She has been removed from her mother three times by CPS. I want her to stay with me permanently but it seems CPS wants her with the mother that has tried to commit suicide, been in a mental institution, lost custody of her other three children (s...
I agree 100% with the responses above. GET AN ATTORNEY. Do not leave your child's well being and future to CPS. Take matters into your own hands. Best of luck.See question
divorce is going on for 9 months already. I have given everything to soon to be x spouse, I pay Child Support (CS) above the amount Texas law states I have to pay. My child's needs are most important to me. have given her the house, all mat...
I agree with both responses above. Do not sign the agreement, especially if you know that you cannot live up to the terms. You are only setting yourself up for future issues. In addition to places Mr. Daley stated, you can also try Legal Aid of Northwest Texas www.lanwt.org. You need to get an attorney - the decisions you make now with respect to the terms of the divorce can haunt you for years to come. Best of luck.See question
When we broke up she stole my phone, kept my furnature and childs clothes, my clothes, 63' TV, entertaiment center, workout equipment, etc and dispite calls, emails and letters to the property manger, which is a property she works for and lives at...
I agree with Mr. Harding - if you inform her that you are calling the police, there is a chance that she will hide all your stuff. It appears that you have done everything in your power to get the items back and she has no intention of complying. Call the police. Best of luck.See question
I was in line at a lounge and this guy was pushing me around telling me that I needed to move so he could get to the front of the line, I had it at that point and told my friend "lets go this place is ghetto" he turned and got in my face and calle...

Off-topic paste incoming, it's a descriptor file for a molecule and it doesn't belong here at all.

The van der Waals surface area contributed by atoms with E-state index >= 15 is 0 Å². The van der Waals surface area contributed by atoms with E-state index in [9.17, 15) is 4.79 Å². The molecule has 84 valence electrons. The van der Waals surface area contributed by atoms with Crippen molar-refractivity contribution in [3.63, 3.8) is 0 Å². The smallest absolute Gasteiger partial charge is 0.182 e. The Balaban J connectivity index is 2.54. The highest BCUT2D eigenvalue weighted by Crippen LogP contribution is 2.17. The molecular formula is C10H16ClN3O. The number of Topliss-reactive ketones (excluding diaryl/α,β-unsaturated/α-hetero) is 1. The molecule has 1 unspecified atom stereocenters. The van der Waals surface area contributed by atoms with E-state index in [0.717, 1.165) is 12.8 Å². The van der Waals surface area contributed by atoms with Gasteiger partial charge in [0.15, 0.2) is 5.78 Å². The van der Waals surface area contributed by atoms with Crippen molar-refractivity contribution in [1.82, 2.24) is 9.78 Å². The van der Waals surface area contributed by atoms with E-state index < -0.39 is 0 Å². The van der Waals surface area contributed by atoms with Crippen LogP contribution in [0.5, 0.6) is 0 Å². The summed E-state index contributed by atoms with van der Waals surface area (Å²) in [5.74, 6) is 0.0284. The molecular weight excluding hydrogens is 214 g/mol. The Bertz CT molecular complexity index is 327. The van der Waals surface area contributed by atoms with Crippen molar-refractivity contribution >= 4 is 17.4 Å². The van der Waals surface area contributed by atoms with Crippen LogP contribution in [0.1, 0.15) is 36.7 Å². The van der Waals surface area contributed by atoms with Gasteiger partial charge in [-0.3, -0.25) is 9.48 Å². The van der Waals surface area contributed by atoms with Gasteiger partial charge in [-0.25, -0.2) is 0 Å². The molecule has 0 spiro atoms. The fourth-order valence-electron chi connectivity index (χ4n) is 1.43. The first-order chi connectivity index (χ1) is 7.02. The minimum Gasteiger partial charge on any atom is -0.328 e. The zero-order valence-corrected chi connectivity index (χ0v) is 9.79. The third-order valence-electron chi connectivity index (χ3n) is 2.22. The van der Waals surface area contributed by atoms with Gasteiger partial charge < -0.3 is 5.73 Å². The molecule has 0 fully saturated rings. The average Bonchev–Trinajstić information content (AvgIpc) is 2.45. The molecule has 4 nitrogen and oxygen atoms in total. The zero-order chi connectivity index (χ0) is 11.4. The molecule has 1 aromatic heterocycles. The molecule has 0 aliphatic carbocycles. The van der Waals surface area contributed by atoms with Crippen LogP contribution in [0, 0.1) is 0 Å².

I agree with Ms. Henley. Unfortuately, based on those facts, it seems that you might open yourself up to criminal liability. I wouldn't risk it.See question
I'm not in school and recently lost my job... I need money for my bills( car note, phone and day care for my daugther)
I agree with the above answer, you have no legal right to that money. Perhaps you can ask your mom to loan you some of that money. However, if she says no, then you are not going to be able to take legal action against her in attempt to recover some of those funds.See question
Once the court has finalized your divorce on a default, due to defendent not responding, can it be reopened with a motion?
Yes, it is possible for the party that defaulted to "reopen" the case. This can happen by filing a motion for new trial, an appeal or even a bill of review. I realize those terms probably don't mean much to you, but the point is - there are ways to "reopen" the case.
The iems mentioned above have different time constraints on when they must be filed. For example, a motion for new trial must be filed within 30 days after the judgment was signed. I cannot tell from your question whether you are the party that defaulted. If you are, then I advise you to immediately contact an attorney as the clock is ticking. Best of luck.See question